Last week, the BBC’s Panorama report showed numerous G4S officer using violent restraining techniques on teenage detainees, and in some cases alleged the routine falsification of records. Regardless of what fate befalls these officers, it might be worth considering whether these incidents are symptomatic of a wider problem. In July 2013, during his tenure as Secretary of State for Justice, Chris Grayling spoke in Parliament of a wish to privatise up to 70% of the probation service; was this based on a sound case for the greater ability of private companies, rather than the state, to handle this vital public service?
The low costs of service delivery, and consequent savings to the taxpayer, are frequently cited as key justifications for privatising probation services, especially in the current economic climate. It should therefore be asked whether these upfront savings really do result in greater efficiencies further down the line. When, in 2011, the then-Coalition government released plans to put all probation work out to competitive tender, it was met with scepticism by many workers in the sector. Harry Fletcher, then the assistant general secretary of Napo, noted in a July issue of ‘Criminal Law and Justice Weekly’ that:
“Privatisation so far has been a disaster. Cleaning and maintenance of probation premises was put out to tender several years ago and has hardly been a success story. The privatisation of bail beds was so poor that the contract had to be taken away.”
Since then, both G4S and Serco have been investigated by the Serious Fraud Office (SFO) and agreed to repay a total of more than £180 million after it emerged that they had overcharged the taxpayer for electronic tagging. This is just one incident on a list of mishaps, including a £900 million GEOAmey contract which resulted in roads being dug up after prison vans were purchased that were too big to even get onto court premises.
These, and other incidents, documented at length in a 2014 report by the Howard League for Penal Reform, Corporate Crime? A dossier on the failure of privatisation in the criminal justice system, prompted recommendations from the League that G4S and Serco be barred from bidding for government business until the investigation into their practices was completed. The problem is not confined to these companies, and has been observed across other parts of the criminal justice system. Capita, for example, were engaged to provide translation and interpretation services at trial. Statistics published by the Ministry of Justice in March 2013 showed that in almost one case in seven where an interpreter was required for a hearing, none were provided, posing a serious risk to the fairness of the trial.
One might argue that the clear evidence of inefficiencies and waste which has been accruing across parts of the criminal justice system would be enough by itself to give cause for concern. When, however, it is coupled with frequent reports of abuse and mistreatment of detainees, then one can anticipate that such concerns become both more frequent and voiced in far stronger terms.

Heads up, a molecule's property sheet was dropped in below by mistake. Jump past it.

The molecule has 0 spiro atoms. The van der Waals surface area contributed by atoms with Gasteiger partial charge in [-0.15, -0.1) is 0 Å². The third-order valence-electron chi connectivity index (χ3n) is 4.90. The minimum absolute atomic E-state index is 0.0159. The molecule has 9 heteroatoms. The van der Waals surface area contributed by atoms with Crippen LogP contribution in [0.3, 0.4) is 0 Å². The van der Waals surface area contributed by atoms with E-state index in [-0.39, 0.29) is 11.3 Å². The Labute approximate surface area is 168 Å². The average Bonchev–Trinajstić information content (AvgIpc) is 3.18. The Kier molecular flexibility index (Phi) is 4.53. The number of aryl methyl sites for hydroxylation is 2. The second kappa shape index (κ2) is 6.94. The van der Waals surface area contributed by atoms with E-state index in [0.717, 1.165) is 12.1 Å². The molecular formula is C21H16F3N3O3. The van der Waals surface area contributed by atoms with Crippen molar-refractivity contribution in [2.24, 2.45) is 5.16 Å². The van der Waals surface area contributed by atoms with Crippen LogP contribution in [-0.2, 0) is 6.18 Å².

The death of Jimmy Mubenga during his transportation by G4S in 2009, even when the guards supervising him were ultimately cleared of manslaughter, casts a long shadow over a company record. That record also includes the unlawful restraint of fourteen children placed in secure training centres (STCs) operated by G4S and Serco between 2004 and 2008, for which both companies have paid out nearly £100,000 in compensation. This investigation was itself prompted by the deaths of two children who were detained at company-run STCs, Gareth Myatt (who, like Mubenga, was heard to say repeatedly that he could not breathe) and Adam Rickwood, who committed suicide after his restraint by four adult carers.
As was noted by the Criminal Cases Review Commission in its conference of January 2015, accountability and transparency are also a concern. In the absence of exposés of the kind delivered by Panorama, reporting on potential incidents is hampered by the fact that the power to issue Statutory Notices, allowing the Commission to obtain information from public bodies, does not presently apply to the private sector. CRCC Chairman Richard Foster has spoken of the urgent need to “get passed into legislation” something which would extend the powers currently enshrined in the Freedom of Information Act to private bodies executing public functions such as this.
It must be stated that abuses of this kind are not limited to the private sector. Nevertheless, successive reports by the National Audit Office, the Public Accounts Committee and the Justice Select Committee have not done any favours for the record of privatisation in this sector. Furthermore, there is little evidence of either greater savings or increased quality of service that would support the case for increasing the privatisation.
Appropriate training and resources seem difficult to come by when essential services, such as those involved in criminal justice and detention, are made available for tender in a system already dealing with the impact of severe cuts. Now that a new Justice Secretary has taken charge of proceedings, it therefore remains to be seen whether the Ministry of Justice will be persuaded to re-examine its position.
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